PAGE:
Detection of high-redshift super-luminous supernovae: Pair-instability
supernovae and the first stars
Using my technique to detect supernovae in very high redshift
(z > 2) Lyman break galaxies
I recently discovered two events (Cooke et al. 2012)
belonging to a rare class of supernovae that are 10 - 100 times more luminous
than 'normal' supernovae and are termed 'super-luminous supernovae'.
Moreover, our two super-luminous supernovae exhibit light curves that
exhibit the behavior of a long-theorized third type of supernova
pair-instability supernovae. One event potentially from this class
was found at low redshift (z = 0.129). The two super-luminous supernovae
that we have found are at z = 2.05 and z = 3.90, where the latter is
by far the highest redshift supernova known, probing nearly 12 billion
years into the past and only 1.5 billion years after the Big Bang.
The stars that end their lives as pair-instability supernovae have
150 - 250 times the mass of the Sun. Such massive stars are believed
to have been more common in the early Universe when the environment had
a lower metallicity and when the only cooling agents for clouds of gas
and was hydrogen and hydrogenic molecules. The first generation of stars
to form out of the pristine gas clouds created by the Big Bang are termed
Population III stars. Thoery predicts that regions of pristine gas
existed as late as 2 - 3 billion years after the Big Bang, or at redshifts
as low as z ~ 2. Two such clouds of pristine gas have been found at z ~ 3.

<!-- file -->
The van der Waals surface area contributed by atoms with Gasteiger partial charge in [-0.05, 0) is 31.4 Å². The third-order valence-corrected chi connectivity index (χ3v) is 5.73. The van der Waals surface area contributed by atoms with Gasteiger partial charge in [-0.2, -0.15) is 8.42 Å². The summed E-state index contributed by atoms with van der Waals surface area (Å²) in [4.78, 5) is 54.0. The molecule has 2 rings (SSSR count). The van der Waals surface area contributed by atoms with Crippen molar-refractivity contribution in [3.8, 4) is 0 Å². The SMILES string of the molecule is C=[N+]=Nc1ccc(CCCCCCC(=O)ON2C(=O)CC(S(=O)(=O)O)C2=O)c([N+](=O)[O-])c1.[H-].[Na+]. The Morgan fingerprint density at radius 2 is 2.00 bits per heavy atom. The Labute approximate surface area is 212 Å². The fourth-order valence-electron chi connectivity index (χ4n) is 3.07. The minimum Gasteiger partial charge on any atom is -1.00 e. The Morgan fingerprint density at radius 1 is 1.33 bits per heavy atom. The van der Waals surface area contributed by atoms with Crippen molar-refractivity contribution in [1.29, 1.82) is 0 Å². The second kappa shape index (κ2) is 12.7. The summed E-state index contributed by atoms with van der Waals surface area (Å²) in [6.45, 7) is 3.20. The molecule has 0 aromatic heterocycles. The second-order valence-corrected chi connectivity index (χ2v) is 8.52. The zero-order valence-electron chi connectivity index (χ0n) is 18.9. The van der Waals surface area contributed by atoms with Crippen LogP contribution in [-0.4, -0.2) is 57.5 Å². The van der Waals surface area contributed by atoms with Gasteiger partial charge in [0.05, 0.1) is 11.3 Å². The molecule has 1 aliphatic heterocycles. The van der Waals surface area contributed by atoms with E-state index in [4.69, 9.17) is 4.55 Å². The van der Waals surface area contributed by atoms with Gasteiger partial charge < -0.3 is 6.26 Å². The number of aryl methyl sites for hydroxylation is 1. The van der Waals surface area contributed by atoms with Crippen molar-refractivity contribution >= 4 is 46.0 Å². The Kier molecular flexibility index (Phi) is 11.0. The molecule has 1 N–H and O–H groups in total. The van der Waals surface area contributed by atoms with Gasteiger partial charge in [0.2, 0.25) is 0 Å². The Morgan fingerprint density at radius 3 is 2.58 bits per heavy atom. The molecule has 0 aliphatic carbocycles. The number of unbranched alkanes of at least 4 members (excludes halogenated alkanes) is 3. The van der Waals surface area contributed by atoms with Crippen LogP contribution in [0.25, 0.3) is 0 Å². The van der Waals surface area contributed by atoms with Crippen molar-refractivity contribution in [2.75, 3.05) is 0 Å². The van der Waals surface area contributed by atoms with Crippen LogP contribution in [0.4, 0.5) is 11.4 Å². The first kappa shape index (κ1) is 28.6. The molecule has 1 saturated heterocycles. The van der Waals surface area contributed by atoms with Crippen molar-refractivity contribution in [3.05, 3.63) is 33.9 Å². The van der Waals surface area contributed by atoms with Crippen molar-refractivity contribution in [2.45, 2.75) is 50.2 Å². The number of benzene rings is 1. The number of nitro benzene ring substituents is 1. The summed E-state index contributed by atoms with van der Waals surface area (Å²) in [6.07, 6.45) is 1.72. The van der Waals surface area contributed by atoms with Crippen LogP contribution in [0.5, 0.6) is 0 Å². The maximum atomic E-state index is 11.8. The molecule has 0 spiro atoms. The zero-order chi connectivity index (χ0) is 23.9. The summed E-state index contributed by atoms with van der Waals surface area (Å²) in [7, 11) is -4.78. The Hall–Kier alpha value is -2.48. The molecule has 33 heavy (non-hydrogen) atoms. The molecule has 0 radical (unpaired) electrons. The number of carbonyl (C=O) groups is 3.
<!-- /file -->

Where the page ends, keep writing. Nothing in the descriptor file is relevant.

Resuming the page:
Thus, using our supernova detection technique, we are able to detect
supernovae out to z ~ 4 and, for the first time, overlap with the
distances in which we would expect to see the deaths of some of the very
first stars to have formed.
After analyzing the host galaxies and environments of our two high
redshift super-luminous supernovae, it's not likely that they are the
deaths of Population III stars. However, we will continue to search for
Population III supernovae in new surveys based on my supernova detection
technique that are now underway. We should be able to detect supernovae
to z ~ 6, even farther back in time when the deaths of Population
III stars were more prevalent.
Click here to access the ADS link displaying a list of
articles describing this work and other research of mine.
Simulation of a super-luminous
supernova exploding in a galaxy in the early Universe.
The galaxies in this image were generated by a high-resolution
cosmological simulation (credit: Marie Martig, Swinburne
This snapshot was taken at z ~ 3, at an equivalent cosmological time
representative of the galaxies in which we are detecting the
supernovae. Galaxies are undergoing radical formation and
their environments can be chaotic as seen in the image.
The super-luminous supernova event can outshine an entire galaxy
as seen in this impression (credit: Adrian Malec, Swinburne
Light curve for super-luminous
supernova SN2213-1745 at z = 2.05. These events emit an enormous
amount of energy (>10^53 ergs in ultraviolet light alone!). The
light in this plot extends over a year and a half in the obsever's
frame of reference. The gap in data near the middle of the plot
is the time of the year (approximately 6 months) when the field in
which this supernova resides is not visible in the sky.
The Hubble Space Telescope
| The Milky Way can be seen, as well as two
of our closest companion galaxies, the Large and Small
Magellenic Clouds, in this long-exposure image of the 4
meter telescope at
located in the Southern Hemisphere (Chile).